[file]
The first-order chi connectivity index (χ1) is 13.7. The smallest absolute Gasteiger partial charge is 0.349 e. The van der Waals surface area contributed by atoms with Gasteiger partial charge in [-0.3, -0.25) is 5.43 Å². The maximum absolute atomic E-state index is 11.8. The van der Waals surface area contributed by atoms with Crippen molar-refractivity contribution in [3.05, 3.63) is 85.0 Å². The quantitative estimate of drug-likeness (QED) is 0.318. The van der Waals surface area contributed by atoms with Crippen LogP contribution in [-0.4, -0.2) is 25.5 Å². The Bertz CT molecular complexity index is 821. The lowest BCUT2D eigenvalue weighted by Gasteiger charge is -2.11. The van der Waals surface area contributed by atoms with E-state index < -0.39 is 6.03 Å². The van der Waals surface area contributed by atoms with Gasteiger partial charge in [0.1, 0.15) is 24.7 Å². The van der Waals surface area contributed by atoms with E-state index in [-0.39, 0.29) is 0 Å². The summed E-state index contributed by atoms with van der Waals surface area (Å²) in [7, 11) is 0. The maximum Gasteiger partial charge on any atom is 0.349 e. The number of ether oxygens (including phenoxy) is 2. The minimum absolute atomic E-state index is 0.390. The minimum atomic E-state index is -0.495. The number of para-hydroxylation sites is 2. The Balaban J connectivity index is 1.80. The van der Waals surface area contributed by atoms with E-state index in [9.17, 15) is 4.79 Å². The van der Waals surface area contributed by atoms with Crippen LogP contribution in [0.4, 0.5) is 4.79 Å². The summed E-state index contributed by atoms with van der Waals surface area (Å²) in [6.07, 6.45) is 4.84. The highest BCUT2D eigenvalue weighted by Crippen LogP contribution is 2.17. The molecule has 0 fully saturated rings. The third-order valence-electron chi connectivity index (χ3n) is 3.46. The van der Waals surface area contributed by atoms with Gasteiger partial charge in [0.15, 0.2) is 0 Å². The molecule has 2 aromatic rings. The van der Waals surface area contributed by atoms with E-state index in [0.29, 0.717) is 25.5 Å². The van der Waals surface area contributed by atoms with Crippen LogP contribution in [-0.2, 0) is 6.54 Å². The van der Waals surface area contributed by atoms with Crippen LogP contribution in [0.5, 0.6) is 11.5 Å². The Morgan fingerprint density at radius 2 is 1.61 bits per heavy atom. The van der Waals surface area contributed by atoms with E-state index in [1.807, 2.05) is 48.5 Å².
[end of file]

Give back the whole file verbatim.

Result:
The first-order chi connectivity index (χ1) is 13.7. The smallest absolute Gasteiger partial charge is 0.349 e. The van der Waals surface area contributed by atoms with Gasteiger partial charge in [-0.3, -0.25) is 5.43 Å². The maximum absolute atomic E-state index is 11.8. The van der Waals surface area contributed by atoms with Crippen molar-refractivity contribution in [3.05, 3.63) is 85.0 Å². The quantitative estimate of drug-likeness (QED) is 0.318. The van der Waals surface area contributed by atoms with Crippen LogP contribution in [-0.4, -0.2) is 25.5 Å². The Bertz CT molecular complexity index is 821. The lowest BCUT2D eigenvalue weighted by Gasteiger charge is -2.11. The van der Waals surface area contributed by atoms with E-state index < -0.39 is 6.03 Å². The van der Waals surface area contributed by atoms with Gasteiger partial charge in [0.1, 0.15) is 24.7 Å². The van der Waals surface area contributed by atoms with E-state index in [-0.39, 0.29) is 0 Å². The summed E-state index contributed by atoms with van der Waals surface area (Å²) in [7, 11) is 0. The maximum Gasteiger partial charge on any atom is 0.349 e. The number of ether oxygens (including phenoxy) is 2. The minimum absolute atomic E-state index is 0.390. The minimum atomic E-state index is -0.495. The number of para-hydroxylation sites is 2. The Balaban J connectivity index is 1.80. The van der Waals surface area contributed by atoms with E-state index in [9.17, 15) is 4.79 Å². The van der Waals surface area contributed by atoms with Crippen LogP contribution in [0.4, 0.5) is 4.79 Å². The summed E-state index contributed by atoms with van der Waals surface area (Å²) in [6.07, 6.45) is 4.84. The highest BCUT2D eigenvalue weighted by Crippen LogP contribution is 2.17. The molecule has 0 fully saturated rings. The third-order valence-electron chi connectivity index (χ3n) is 3.46. The van der Waals surface area contributed by atoms with Gasteiger partial charge in [0.15, 0.2) is 0 Å². The molecule has 2 aromatic rings. The van der Waals surface area contributed by atoms with E-state index in [0.29, 0.717) is 25.5 Å². The van der Waals surface area contributed by atoms with Crippen LogP contribution in [-0.2, 0) is 6.54 Å². The van der Waals surface area contributed by atoms with Crippen LogP contribution in [0.5, 0.6) is 11.5 Å². The Morgan fingerprint density at radius 2 is 1.61 bits per heavy atom. The van der Waals surface area contributed by atoms with E-state index in [1.807, 2.05) is 48.5 Å².